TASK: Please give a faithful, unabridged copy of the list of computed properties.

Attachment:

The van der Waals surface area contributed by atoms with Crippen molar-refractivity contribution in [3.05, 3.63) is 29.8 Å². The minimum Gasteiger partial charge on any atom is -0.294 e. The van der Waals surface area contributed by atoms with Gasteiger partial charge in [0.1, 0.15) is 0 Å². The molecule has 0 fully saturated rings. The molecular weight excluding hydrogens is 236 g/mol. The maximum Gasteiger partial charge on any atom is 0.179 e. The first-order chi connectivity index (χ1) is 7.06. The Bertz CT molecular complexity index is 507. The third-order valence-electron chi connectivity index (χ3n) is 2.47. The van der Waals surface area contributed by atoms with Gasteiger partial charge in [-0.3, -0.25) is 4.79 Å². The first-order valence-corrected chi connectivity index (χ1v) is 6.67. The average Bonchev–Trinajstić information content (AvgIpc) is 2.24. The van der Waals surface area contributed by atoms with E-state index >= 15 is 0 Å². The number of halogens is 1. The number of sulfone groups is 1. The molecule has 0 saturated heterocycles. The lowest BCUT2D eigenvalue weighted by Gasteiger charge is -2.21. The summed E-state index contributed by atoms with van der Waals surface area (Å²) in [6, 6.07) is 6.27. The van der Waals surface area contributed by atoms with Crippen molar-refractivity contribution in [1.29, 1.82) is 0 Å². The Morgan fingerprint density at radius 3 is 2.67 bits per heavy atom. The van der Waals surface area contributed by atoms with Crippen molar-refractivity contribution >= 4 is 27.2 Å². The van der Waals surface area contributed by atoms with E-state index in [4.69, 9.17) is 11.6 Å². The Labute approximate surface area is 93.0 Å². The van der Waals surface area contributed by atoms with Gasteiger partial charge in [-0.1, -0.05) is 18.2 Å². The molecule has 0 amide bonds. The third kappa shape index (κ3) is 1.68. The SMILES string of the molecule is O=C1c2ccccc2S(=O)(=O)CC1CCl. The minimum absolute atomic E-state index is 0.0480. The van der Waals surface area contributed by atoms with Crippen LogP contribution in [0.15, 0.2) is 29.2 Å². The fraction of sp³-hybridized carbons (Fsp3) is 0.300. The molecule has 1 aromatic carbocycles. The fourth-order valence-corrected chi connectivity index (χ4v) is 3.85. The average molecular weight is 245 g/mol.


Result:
The van der Waals surface area contributed by atoms with Crippen molar-refractivity contribution in [3.05, 3.63) is 29.8 Å². The minimum Gasteiger partial charge on any atom is -0.294 e. The van der Waals surface area contributed by atoms with Gasteiger partial charge in [0.1, 0.15) is 0 Å². The molecule has 0 fully saturated rings. The molecular weight excluding hydrogens is 236 g/mol. The maximum Gasteiger partial charge on any atom is 0.179 e. The first-order chi connectivity index (χ1) is 7.06. The Bertz CT molecular complexity index is 507. The third-order valence-electron chi connectivity index (χ3n) is 2.47. The van der Waals surface area contributed by atoms with Gasteiger partial charge in [-0.3, -0.25) is 4.79 Å². The first-order valence-corrected chi connectivity index (χ1v) is 6.67. The average Bonchev–Trinajstić information content (AvgIpc) is 2.24. The van der Waals surface area contributed by atoms with E-state index >= 15 is 0 Å². The number of halogens is 1. The number of sulfone groups is 1. The molecule has 0 saturated heterocycles. The lowest BCUT2D eigenvalue weighted by Gasteiger charge is -2.21. The summed E-state index contributed by atoms with van der Waals surface area (Å²) in [6, 6.07) is 6.27. The van der Waals surface area contributed by atoms with Crippen molar-refractivity contribution in [1.29, 1.82) is 0 Å². The Morgan fingerprint density at radius 3 is 2.67 bits per heavy atom. The van der Waals surface area contributed by atoms with Crippen molar-refractivity contribution >= 4 is 27.2 Å². The van der Waals surface area contributed by atoms with E-state index in [4.69, 9.17) is 11.6 Å². The Labute approximate surface area is 93.0 Å². The van der Waals surface area contributed by atoms with Gasteiger partial charge in [-0.1, -0.05) is 18.2 Å². The molecule has 0 amide bonds. The third kappa shape index (κ3) is 1.68. The SMILES string of the molecule is O=C1c2ccccc2S(=O)(=O)CC1CCl. The minimum absolute atomic E-state index is 0.0480. The van der Waals surface area contributed by atoms with Crippen LogP contribution in [0.15, 0.2) is 29.2 Å². The fraction of sp³-hybridized carbons (Fsp3) is 0.300. The molecule has 1 aromatic carbocycles. The fourth-order valence-corrected chi connectivity index (χ4v) is 3.85. The average molecular weight is 245 g/mol.